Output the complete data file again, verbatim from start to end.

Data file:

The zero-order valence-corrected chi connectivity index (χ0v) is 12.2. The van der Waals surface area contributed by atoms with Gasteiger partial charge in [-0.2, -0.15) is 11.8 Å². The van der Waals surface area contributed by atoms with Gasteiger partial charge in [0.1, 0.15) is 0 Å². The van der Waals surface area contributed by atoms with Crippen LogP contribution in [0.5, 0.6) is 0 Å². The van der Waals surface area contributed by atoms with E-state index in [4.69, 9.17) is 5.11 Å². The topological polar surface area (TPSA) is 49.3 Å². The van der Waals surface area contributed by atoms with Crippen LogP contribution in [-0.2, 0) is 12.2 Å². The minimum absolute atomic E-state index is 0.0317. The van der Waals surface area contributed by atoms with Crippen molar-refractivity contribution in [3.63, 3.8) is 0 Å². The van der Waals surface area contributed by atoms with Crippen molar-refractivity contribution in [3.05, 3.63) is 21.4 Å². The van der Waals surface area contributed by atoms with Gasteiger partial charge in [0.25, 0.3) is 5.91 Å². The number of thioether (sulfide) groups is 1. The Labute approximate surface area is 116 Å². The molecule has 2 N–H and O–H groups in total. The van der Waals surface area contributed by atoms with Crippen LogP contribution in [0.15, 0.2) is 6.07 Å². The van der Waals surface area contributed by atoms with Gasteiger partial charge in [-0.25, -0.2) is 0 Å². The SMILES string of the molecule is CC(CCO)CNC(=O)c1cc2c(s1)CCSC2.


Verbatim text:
The zero-order valence-corrected chi connectivity index (χ0v) is 12.2. The van der Waals surface area contributed by atoms with Gasteiger partial charge in [-0.2, -0.15) is 11.8 Å². The van der Waals surface area contributed by atoms with Gasteiger partial charge in [0.1, 0.15) is 0 Å². The van der Waals surface area contributed by atoms with Crippen LogP contribution in [0.5, 0.6) is 0 Å². The van der Waals surface area contributed by atoms with E-state index in [4.69, 9.17) is 5.11 Å². The topological polar surface area (TPSA) is 49.3 Å². The van der Waals surface area contributed by atoms with Crippen LogP contribution in [-0.2, 0) is 12.2 Å². The minimum absolute atomic E-state index is 0.0317. The van der Waals surface area contributed by atoms with Crippen molar-refractivity contribution in [3.63, 3.8) is 0 Å². The van der Waals surface area contributed by atoms with Crippen molar-refractivity contribution in [3.05, 3.63) is 21.4 Å². The van der Waals surface area contributed by atoms with Gasteiger partial charge in [0.25, 0.3) is 5.91 Å². The number of thioether (sulfide) groups is 1. The Labute approximate surface area is 116 Å². The molecule has 2 N–H and O–H groups in total. The van der Waals surface area contributed by atoms with Crippen LogP contribution in [0.15, 0.2) is 6.07 Å². The van der Waals surface area contributed by atoms with Gasteiger partial charge in [-0.25, -0.2) is 0 Å². The SMILES string of the molecule is CC(CCO)CNC(=O)c1cc2c(s1)CCSC2.